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  • noun

Synonyms for Romaic

the modern Greek vernacular


References in periodicals archive ?
One might also suggest that Lara's sudden linguistic shift is akin to (indeed, inseparable from) the fact that Byron swears in Italian or Romaic or switches from English to Italian and Venetian out of habit.
By speaking Romaic, intoning Albanian melodies, and swearing in Italian, as well as by making his characters speak Arabic or Ionian Greek, or by repeatedly reshuffling the positions of character, narrator and reader, and continuously repositioning the fictional hic et nunc, the poet and his many personae offer a potentially inexhaustible range of instances of this stepping aside from any unified site of enunciation and identity.
What compels attention in "Romaic and Rhine Ballads" is that it raises these questions a full year before Fuller embarked on her tour of the frontier settlements that dotted the prairies of Illinois and the Wisconsin Territory and a full year before she encountered the Indians of Mackinaw Island, whom she sympathetically depicted in the closing chapters of Summer on the Lakes as a people unwillingly torn from their traditional lands and lifeways.
The realities surrounding the composition of "Romaic and Rhine Ballads" are complicated, indeed.
The first book discussed in "Romaic and Rhine Ballads" is Karl Simrock's collection, "Traditions of the Rhine." Fuller offers both a summary and an appraisal, drawing comparisons between plot elements in the German ballads and analogous elements in Greek epics and in the works of the contemporary Italian poet and novelist, Allessandro Manzoni (146).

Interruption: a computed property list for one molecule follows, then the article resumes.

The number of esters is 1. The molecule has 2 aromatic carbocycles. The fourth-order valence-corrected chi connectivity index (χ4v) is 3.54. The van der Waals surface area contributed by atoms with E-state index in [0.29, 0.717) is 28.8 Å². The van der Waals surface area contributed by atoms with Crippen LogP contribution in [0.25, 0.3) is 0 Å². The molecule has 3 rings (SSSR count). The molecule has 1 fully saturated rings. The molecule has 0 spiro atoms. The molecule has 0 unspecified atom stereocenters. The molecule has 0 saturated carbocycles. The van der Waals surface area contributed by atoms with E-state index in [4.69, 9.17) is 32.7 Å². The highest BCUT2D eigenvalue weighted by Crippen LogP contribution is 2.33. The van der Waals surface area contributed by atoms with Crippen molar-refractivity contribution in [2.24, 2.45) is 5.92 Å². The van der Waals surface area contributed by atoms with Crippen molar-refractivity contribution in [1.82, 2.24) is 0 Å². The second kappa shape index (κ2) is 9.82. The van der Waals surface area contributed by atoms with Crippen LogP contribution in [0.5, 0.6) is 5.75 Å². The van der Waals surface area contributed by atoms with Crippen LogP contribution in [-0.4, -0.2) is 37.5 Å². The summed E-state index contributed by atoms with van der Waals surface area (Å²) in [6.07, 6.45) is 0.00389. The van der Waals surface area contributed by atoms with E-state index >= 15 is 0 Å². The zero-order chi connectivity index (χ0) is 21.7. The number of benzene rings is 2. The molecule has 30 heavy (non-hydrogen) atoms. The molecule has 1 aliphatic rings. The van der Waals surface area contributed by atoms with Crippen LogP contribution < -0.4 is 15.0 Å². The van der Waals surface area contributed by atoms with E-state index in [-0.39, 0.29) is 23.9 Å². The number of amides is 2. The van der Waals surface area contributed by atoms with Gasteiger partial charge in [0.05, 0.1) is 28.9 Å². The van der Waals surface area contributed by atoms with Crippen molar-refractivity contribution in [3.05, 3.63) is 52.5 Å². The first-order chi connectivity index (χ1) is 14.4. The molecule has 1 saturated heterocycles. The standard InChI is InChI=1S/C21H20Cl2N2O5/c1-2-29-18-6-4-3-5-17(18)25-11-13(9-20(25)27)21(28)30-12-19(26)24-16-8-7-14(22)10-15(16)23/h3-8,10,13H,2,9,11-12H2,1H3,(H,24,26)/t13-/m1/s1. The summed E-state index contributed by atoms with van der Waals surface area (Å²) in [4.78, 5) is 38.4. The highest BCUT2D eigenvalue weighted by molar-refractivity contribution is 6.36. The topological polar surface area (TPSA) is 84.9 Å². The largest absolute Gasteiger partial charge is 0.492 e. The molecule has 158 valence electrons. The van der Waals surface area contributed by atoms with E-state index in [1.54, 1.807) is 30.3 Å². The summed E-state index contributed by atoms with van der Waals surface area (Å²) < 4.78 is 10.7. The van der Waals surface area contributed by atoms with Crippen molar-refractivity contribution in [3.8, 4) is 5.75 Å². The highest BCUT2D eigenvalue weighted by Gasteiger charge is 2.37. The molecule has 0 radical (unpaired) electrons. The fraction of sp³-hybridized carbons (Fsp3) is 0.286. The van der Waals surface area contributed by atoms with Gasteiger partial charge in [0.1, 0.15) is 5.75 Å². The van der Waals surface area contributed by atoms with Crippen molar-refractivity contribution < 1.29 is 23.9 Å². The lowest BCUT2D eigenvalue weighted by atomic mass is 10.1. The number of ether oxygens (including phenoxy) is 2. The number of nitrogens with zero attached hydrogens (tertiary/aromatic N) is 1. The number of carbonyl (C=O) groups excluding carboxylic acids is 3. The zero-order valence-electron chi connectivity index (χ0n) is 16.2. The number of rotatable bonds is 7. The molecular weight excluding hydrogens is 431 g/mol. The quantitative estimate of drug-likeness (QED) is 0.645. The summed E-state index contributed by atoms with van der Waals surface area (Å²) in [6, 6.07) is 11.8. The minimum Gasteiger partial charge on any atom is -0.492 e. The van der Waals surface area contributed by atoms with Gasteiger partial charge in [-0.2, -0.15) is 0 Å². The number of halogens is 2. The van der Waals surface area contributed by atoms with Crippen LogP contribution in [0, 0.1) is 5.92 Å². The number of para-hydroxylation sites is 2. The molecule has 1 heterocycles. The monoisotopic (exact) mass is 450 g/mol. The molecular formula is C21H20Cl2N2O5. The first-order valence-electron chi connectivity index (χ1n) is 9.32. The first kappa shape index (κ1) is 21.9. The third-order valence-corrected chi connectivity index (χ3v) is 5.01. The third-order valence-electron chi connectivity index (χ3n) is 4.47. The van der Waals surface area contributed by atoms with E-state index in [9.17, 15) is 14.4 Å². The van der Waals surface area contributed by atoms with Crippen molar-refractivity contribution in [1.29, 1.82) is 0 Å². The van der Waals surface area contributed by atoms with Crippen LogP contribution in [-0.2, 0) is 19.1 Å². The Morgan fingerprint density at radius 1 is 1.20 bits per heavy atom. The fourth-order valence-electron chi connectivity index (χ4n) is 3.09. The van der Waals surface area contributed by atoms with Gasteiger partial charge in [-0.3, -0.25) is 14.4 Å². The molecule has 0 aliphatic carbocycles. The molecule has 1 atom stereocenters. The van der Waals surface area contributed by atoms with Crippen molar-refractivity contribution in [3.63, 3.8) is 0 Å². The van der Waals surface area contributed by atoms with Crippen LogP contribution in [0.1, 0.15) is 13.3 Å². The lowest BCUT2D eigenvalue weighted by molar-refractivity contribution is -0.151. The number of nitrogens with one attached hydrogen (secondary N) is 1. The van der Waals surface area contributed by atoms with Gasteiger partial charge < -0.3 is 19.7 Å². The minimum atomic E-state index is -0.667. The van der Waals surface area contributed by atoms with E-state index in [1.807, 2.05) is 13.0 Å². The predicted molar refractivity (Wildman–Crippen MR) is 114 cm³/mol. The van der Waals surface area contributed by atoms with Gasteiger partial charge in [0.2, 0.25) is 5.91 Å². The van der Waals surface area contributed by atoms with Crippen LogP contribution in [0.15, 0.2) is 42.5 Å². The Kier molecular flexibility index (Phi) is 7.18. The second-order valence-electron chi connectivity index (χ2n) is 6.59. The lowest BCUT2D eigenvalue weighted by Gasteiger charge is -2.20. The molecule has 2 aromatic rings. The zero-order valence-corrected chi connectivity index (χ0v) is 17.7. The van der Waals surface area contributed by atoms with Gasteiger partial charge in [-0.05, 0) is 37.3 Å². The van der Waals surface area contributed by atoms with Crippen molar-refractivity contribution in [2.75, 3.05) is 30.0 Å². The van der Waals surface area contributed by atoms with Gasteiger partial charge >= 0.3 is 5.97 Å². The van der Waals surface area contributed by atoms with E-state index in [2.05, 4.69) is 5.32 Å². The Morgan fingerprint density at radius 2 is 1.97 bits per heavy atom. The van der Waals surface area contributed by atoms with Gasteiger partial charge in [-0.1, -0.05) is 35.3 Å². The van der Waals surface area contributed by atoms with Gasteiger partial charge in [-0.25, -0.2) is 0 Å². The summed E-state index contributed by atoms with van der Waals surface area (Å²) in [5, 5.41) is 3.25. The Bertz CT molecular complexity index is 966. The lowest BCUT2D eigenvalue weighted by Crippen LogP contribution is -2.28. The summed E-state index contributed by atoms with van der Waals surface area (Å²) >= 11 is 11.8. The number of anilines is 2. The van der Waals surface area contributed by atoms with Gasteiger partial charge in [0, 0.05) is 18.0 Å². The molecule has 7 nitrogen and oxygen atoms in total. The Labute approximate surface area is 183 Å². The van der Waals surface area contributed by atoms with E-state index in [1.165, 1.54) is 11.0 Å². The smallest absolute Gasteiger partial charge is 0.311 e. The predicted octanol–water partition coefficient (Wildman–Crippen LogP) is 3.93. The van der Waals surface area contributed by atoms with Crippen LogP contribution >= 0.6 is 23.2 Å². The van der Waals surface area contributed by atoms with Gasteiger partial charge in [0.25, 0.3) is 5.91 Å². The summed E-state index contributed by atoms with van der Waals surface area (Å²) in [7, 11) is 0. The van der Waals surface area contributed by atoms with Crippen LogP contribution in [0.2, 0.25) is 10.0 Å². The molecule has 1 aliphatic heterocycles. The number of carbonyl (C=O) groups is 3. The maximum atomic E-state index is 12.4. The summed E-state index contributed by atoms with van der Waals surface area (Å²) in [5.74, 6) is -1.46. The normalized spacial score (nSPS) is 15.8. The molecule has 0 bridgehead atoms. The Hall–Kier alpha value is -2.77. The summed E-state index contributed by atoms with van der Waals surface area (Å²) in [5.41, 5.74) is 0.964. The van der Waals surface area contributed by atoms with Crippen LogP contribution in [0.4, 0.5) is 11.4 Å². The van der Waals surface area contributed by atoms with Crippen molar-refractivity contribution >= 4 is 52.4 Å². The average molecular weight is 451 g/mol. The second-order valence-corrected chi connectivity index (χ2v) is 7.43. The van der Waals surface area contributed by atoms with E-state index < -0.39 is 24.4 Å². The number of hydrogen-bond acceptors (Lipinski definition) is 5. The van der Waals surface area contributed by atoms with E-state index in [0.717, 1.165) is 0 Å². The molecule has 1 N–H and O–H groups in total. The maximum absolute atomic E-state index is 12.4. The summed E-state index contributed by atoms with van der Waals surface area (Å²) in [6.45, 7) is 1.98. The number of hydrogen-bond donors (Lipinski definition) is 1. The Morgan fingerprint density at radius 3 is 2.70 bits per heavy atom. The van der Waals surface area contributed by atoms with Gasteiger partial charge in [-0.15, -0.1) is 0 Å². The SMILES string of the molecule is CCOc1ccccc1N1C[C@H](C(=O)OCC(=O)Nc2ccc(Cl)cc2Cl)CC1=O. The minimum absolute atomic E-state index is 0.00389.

complete victory would have added nothing of value to their possessions" ("Romaic" 157), so too had the entire nation wearied of fighting the remaining Seminole in Florida.
In Fuller's translation, where she states that the Turks "offered them peace on such conditions as most of the Klepht were willing to accept" ("Romaic" 157), she reminded readers of the treaty terms in Florida, where the majority of Seminole had finally (if reluctantly) agreed to removal to Oklahoma.
Leaving off her translation of Muller, in her own words she reports that, having once made agreements with the Klepht, "soon the Turks found that too much had been granted, and a course began of treachery and indirect tyranny" ("Romaic" 157).
The spirit in which he looks on life and nature is the same" ("Romaic" 157).
The next twenty pages of "Romaic and Rhine Ballads" contain further translations both from Muller and from the ballads themselves, all the while continuing the kind of loaded language that will sustain the analogy in her readers' minds.
Her response to that representation is not political but aesthetic: "Whatever we can obtain from our aborigines has the same beauty with these ballads" ("Romaic" 179).
The ardent and idealistic undergraduate who comes to "Romaic and Rhine Ballads" through women's studies is deeply disappointed.
In "A Short Essay on Critics," published just two years before she began writing "Romaic and Rhine Ballads," Fuller made clear that her ideal critic avoided "sectarian prejudices, or an undue vehemence in favor of petty plans or temporary objects" [10-11] The critics of art and literature who (under her editorship) would appear in the pages of the Dial, in other words, might entice readers to "catch the contagion of their mental activity," but they were never to "direct us how to regulate our own" ("A Short Essay" 10).
Into this reverence for the past, Fuller attempted to enfold the American Indian, certain that the Indian too might otherwise be "mostly forgotten" and certain that the oral tradition of "our aborigines has the same beauty with these ballads" ("Romaic" 179).
Thus, to her credit--even if for all the wrong reasons--Fuller wanted Indian traditions preserved in "as complete a collection as this!" For Fuller, "a plain transcript of realities" was aesthetically pleasing because it "happen[s] to be of the class called Romantic" ("Romaic" 180).